Friday, July 25 2014 9:23 PM EDT2014-07-26 01:23:15 GMT
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The Northern Kentucky Health Department has noticed recent flu cases are increasing in severity.
Since early March, three additional people have died and more people are requiring hospitalization for flu. One in four, or 25 percent, of the flu cases reported in the week ending March 23 required hospitalization, a number that is much higher than normal.
"Fighting the flu puts a strain on the body," said Lynne M. Saddler, MD, MPH, District Director of Health. "Most healthy people are able to handle that strain, but for someone who is elderly or has an underlying medical condition, the flu can lead to serious—and sometimes fatal—complications. Many people who die from flu get very ill, very quickly."
A total of five flu deaths have been reported to the Health Department, with two of those reported previously. The three recent deaths were in a Campbell County female, a Boone County male and a Campbell County male. At the time of their deaths, all three had other medical complications besides flu. The Health Department continues to investigate all three cases.
The five deaths represent only those voluntarily reported to the Health Department. Because adult flu deaths are not required to be reported, it is possible that more Northern Kentucky adults have died from flu this year. Pediatric flu deaths are required to be reported, and none have occurred in Northern Kentucky this season.
At St. Elizabeth Hospital, flu cases are up three times what is typically seen in a flu season.
"It kind of looked like a normal flu year in the beginning, but it really has just extended," Deborah Henson said.
Henson is a infection preventionist for the hospital. She says numbers may be up in part to doctors testing more than in previous years. She says people of all ages should take precautions noting that even otherwise healthy adults can suffer from flu complications and even death.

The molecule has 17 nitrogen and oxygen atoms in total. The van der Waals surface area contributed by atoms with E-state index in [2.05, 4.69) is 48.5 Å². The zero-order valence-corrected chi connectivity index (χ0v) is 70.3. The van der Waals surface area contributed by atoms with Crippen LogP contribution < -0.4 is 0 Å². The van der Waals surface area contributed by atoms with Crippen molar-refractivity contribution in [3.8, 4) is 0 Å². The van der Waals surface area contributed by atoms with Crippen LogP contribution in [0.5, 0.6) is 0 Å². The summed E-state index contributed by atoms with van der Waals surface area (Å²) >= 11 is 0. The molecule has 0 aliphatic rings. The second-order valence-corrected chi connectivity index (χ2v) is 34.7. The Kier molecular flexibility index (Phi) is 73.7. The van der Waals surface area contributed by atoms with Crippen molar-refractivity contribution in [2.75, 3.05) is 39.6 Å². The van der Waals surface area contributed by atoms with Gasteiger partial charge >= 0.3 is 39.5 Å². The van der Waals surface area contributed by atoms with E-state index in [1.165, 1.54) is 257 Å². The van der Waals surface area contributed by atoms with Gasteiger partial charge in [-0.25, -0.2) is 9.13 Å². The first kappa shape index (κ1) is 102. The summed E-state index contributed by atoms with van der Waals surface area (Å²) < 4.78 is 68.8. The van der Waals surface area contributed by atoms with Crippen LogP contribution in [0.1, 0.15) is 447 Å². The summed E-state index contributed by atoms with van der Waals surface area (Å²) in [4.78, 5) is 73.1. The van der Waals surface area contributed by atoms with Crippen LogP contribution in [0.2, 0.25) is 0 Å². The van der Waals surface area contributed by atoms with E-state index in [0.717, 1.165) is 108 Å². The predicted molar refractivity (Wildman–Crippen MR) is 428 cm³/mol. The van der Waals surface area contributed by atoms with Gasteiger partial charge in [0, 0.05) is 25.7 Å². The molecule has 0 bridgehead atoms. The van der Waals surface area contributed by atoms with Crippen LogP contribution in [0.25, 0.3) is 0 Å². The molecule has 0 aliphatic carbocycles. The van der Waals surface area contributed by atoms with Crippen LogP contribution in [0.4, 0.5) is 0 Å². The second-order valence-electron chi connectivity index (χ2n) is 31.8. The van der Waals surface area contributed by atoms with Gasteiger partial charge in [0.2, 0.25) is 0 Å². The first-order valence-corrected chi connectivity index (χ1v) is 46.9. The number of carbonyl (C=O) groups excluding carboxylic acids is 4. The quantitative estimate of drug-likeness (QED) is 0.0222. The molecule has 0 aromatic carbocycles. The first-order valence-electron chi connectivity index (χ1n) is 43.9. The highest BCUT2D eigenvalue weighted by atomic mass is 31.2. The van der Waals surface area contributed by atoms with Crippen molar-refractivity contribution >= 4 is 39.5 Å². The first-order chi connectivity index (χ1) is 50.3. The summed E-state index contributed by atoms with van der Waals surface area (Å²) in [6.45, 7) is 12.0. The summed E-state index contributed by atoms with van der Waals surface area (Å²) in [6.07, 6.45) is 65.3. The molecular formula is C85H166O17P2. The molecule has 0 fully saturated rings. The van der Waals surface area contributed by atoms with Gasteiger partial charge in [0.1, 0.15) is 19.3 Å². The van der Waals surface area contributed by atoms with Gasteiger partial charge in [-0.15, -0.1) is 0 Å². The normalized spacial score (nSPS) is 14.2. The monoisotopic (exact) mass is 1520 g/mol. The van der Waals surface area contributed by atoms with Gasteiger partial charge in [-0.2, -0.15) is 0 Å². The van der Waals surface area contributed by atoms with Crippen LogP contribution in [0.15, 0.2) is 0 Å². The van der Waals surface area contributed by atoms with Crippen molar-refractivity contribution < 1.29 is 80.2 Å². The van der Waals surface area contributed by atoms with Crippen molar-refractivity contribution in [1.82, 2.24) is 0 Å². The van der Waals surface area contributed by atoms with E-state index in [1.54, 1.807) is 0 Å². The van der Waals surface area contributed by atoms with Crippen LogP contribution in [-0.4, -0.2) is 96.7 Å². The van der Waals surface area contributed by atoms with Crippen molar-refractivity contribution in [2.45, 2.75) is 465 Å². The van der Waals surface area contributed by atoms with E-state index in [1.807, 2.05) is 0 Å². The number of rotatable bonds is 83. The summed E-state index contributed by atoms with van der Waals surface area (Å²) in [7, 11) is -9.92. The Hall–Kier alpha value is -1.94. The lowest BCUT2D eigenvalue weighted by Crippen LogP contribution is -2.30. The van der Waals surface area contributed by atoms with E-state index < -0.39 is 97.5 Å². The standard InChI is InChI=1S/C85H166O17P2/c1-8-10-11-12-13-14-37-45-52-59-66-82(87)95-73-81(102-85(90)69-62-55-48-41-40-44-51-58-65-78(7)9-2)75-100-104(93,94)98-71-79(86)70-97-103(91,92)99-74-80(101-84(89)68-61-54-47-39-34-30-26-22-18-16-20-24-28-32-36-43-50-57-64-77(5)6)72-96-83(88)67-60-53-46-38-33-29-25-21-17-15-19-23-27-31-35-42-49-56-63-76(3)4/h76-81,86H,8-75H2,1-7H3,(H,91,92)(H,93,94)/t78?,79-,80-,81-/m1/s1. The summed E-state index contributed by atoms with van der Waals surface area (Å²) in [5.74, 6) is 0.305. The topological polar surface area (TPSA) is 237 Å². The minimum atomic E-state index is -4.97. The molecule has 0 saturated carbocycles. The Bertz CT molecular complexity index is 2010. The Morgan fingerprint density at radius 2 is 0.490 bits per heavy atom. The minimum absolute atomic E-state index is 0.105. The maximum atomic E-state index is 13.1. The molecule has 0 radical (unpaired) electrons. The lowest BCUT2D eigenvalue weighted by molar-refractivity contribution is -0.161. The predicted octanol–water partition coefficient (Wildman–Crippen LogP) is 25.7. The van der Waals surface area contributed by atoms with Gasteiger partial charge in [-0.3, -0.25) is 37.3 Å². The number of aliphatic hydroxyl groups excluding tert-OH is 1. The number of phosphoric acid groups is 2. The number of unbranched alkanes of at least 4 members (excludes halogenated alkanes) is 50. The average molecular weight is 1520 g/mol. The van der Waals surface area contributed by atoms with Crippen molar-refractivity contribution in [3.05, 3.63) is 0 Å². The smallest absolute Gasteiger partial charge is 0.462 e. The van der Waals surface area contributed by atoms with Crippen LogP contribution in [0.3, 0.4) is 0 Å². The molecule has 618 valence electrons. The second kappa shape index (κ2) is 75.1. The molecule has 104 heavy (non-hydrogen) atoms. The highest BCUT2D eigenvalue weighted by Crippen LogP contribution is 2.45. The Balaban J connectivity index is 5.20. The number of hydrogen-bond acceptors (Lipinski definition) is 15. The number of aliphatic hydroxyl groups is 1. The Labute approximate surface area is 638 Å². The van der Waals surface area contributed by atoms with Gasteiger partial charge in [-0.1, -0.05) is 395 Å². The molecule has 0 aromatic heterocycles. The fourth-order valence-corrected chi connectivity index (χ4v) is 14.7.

"Generally it's not the healthy person, but there's always that risk," Henson said. "We just would encourage folks to get the vaccine and do those other preventative practices."
Nationwide, the Centers for Disease Control and Prevention reported that a total of 105 children have died from flu through March 16. Though it doesn't track adult flu deaths nationwide, the CDC estimated 7.6 percent of all adult deaths were attributable to flu or pneumonia (a common complication of flu) for the week ending March 16.
For the 2012-2013 flu season, a total of 3,132 cases of flu have been reported to the Health Department, with 105 of those in the week ending March 23.
In most instances, flu can be treated at home with fever-reducing medication, rest and liquids. Certain symptoms signal a more serious infection and require immediate attention. In adults, emergency warning signs that need urgent medical attention include:
Difficulty breathing or shortness of breath
Pain or pressure in the chest or abdomen
Sudden dizziness or confusion
Severe or persistent vomiting
In children emergency warning signs that need urgent medical attention include:
Fast breathing or trouble breathing
Bluish skin color
Not drinking enough fluids
Not waking up or not interacting
Being so irritable that the child does not want to be held
Flu-like symptoms improve but then return with fever and worse cough
Fever with a rash
"Everyone can help prevent the spread of flu," said Saddler. "Be sure to wash your hands often. Avoid touching your face with your hands, and most importantly, if you are ill, please stay home."
Dozens of runners/walker met in Cincinnati on Saturday to raise money for a good cause. Participants dressed up in gorilla suits to raise funds for the Mountain Gorilla Conservation Fund.More >>
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